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People before politics


Photo by: REUTERS

Thousands of displaced Cambodians receive government-supported aid at a temporary shelter after fleeing their villages.

The cessation of fighting at the border along Preah Vihear since Monday raises hopes of an end to violence in the region. As the Thai and Cambodian governments point the finger of blame at each other and bicker over whether the dispute ought to be resolved bilaterally or with the assistance of an international body, both governments must give immediate attention to the plight of the people who have been displaced by the fighting.

On the Cambodian side of the border, it is reported that as many as 4,100 people have been evacuated from their homes. A previous clash at Preah Vihear in April 2009 resulted in the evacuation of three
Cambodian villages and the creation of an internally displaced persons’ camp – Sa Em IDP Camp – which struggled to accommodate and provide for the 1,660 evacuees who were reported to have been housed there.

Despite support from the Cambodian Red Cross and other humanitarian aid agencies as well as the local authorities, shortages of food, a lack of adequate shelter, unsafe drinking water, complications relating to human waste management and a lack of medical provisions and practitioners rendered the camp uninhabitable.

The humanitarian challenge now facing the Cambodian authorities – with the number of displaced persons two and a half times greater than in 2009 – is on a scale not previously encountered throughout the course of this conflict. Conditions in camps that have been set up in Koulen district are said to be cramped, and while the Red Cross has said that there are no major concerns regarding health or disease, the situation could change quickly.

The clashes of the last week are reported to have reached new levels of intensity and have affected a much larger geographical area than in 2009; while the 2009 clash was limited to the immediate area surrounding Preah Vihear temple, it is reported in this instance that Thai shells landed as far as 27 kilometres inside Cambodian territory.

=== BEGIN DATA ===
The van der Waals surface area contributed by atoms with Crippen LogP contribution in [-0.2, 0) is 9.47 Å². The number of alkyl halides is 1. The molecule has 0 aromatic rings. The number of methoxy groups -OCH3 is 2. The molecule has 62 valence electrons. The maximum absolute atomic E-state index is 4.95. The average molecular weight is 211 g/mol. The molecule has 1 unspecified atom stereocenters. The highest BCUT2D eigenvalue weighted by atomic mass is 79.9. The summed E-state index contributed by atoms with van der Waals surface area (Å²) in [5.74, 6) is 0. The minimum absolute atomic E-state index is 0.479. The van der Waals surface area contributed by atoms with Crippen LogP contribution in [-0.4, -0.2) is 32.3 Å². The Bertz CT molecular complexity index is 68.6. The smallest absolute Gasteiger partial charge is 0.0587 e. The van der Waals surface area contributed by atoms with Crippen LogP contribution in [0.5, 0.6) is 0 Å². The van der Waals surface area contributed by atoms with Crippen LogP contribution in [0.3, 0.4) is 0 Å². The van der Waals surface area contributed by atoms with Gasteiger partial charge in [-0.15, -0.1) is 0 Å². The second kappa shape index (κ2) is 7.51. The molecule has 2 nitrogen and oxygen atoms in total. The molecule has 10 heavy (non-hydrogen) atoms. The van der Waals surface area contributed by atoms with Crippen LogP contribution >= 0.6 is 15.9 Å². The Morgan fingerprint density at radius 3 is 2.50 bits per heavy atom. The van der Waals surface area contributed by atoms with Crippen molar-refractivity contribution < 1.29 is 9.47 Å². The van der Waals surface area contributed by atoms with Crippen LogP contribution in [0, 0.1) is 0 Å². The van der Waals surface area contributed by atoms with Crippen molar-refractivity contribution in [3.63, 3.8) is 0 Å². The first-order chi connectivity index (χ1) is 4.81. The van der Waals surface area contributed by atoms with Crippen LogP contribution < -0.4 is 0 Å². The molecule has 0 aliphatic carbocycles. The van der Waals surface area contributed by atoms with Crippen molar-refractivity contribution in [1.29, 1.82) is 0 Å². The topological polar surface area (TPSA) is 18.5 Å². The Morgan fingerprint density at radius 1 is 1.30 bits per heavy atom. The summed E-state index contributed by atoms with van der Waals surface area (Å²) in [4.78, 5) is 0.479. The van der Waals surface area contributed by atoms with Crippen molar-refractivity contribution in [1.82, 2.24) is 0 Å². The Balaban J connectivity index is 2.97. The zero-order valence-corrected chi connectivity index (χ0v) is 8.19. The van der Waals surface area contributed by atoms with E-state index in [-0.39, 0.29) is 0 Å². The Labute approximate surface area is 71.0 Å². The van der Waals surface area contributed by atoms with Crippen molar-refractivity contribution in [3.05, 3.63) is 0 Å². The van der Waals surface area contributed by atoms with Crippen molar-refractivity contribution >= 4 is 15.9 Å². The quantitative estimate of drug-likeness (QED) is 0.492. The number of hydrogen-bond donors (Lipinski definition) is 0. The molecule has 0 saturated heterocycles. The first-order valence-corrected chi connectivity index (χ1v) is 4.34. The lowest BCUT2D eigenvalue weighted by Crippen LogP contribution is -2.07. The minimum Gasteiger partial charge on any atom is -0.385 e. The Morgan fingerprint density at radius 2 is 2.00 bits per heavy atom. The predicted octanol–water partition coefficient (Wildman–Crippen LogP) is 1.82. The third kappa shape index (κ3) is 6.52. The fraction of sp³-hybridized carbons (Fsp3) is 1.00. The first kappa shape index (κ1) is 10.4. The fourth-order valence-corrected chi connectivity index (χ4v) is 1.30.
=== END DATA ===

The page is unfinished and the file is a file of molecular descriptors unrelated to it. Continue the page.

The tense stand-off, with no real resolution in sight, and the damage that has likely resulted from the clashes, may keep evacuated persons from their homes for a much more prolonged period than in 2009, making adequate humanitarian efforts all the more vital.

The reported use of cluster munitions by the Thai military further complicates matters as it will demand a survey and clearance operation to guarantee the physical safety of these people when they do return to their homes.

In a press release dated February 8, 2011, the Cambodian Center for Human Rights called on the Thai and Cambodian governments to put people before politics and to ensure an immediate end to hostilities.
As the Cambodian government appeals to the international community to intervene to resolve the issue of ownership of the disputed territory surrounding the temple, it must ensure that any request for assistance is not limited to the political side of this conflict, but also addresses the humanitarian situation that the conflict has created, so that the dignity and well-being of the displaced people is guaranteed.

Ou Virak,
President of the Cambodian Center for Human Rights.

Send letters to: or PO?Box 146, Phnom Penh, Cambodia. The Post reserves the right to edit letters to a shorter length. The views expressed above are solely the author’s and do not reflect any positions taken by The Phnom Penh Post.



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